Thank you Betsy-boo. xo

  12. Nancy says:

    She is right and I LOVED it. I don’t think there is a person who is not touched by someone, somehow with alcohol addiction and your book, among other things, was inspirational. While parts are heartbreaking, you are not pulling people down by burdening them with your story. On the contrary, I think you help shed light, open minds and raise hope for others. <3

  13. Georgia Mom says:

    The free portion of your E-book that I was able to read resonated with me, as we had much in common in our younger years. I thought for sure that I wrote that to you in an email…? I didn’t feel any of the non-positive things you mention in your post. The book is your truth. It happened and affected everything in your life during and afterwards. I don’t think shame is yours as you would have changed things if you could have. I do think non-negative comments should weigh at least as much as negative comments! Congratulations on this great news about your book. One of the things you mentioned as your intention for the book – showing people they can help young girls such as ourselves, I am sure, will happen. And probably has already. I also love how it brought your mom back into your life and into the life of your family.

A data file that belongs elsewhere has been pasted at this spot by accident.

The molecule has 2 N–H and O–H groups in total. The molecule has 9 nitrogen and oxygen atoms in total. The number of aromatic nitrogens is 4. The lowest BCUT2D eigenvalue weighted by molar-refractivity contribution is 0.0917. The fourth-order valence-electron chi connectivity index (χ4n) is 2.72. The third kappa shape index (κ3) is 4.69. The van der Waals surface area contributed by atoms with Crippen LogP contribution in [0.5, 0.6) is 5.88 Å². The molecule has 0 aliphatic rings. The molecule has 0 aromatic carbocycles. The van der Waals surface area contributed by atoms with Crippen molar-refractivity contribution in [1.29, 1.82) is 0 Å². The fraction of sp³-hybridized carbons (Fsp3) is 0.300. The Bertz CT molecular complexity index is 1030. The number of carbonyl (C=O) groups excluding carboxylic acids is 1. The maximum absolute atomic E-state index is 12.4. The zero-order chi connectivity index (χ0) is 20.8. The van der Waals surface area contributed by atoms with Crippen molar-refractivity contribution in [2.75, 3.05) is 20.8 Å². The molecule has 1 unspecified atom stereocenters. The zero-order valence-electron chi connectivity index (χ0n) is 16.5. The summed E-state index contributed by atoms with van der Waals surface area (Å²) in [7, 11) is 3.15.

14. Michelle O'Neil says:

    Thank you Lisa, for your support. I’ve always admired your writing so it means a lot to me.

  15. Michelle O'Neil says:


    Period. To you Ms. Link.

  16. Michelle O'Neil says:

    Mom, this book could not have been easy for you to read or to have out there. I thank you for caring more about me, than about appearances.


  17. Michelle O'Neil says:

    ((Susie)). Thank you Susie. I was so honored that you read it and have always felt such love and support from you.

  18. Michelle O'Neil says:

    Kathy, you have been a friend who has made me doubt myself less. Knowing you has been a huge gift to me, here in CLE.

  19. Michelle O'Neil says:


    Sadly there are too too many “daughters” out there. I hope the book speaks to them, and lets them know they are not alone. And I hope it lets others understand what kids might be dealing with, and to offer compassion whenever possible. I am so sorry about your dad, and then…your mom. You’ve grown up to be an amazing person/teacher despite it.

  20. Michelle O'Neil says:


    You just love the book because you star in it. LOL. I love you forever. Amen.

  21. Michelle O'Neil says:

    Georgia Mom,

    You are so right that I should be giving more focus to the support I have received than to the negative or non. I know you are right. Thank you for that reminder.

  22. Michelle O'Neil says:

    Thank you Nancy.

    “you are not pulling people down by burdening them with your story”

    That means a lot to me.

  23. Meg says: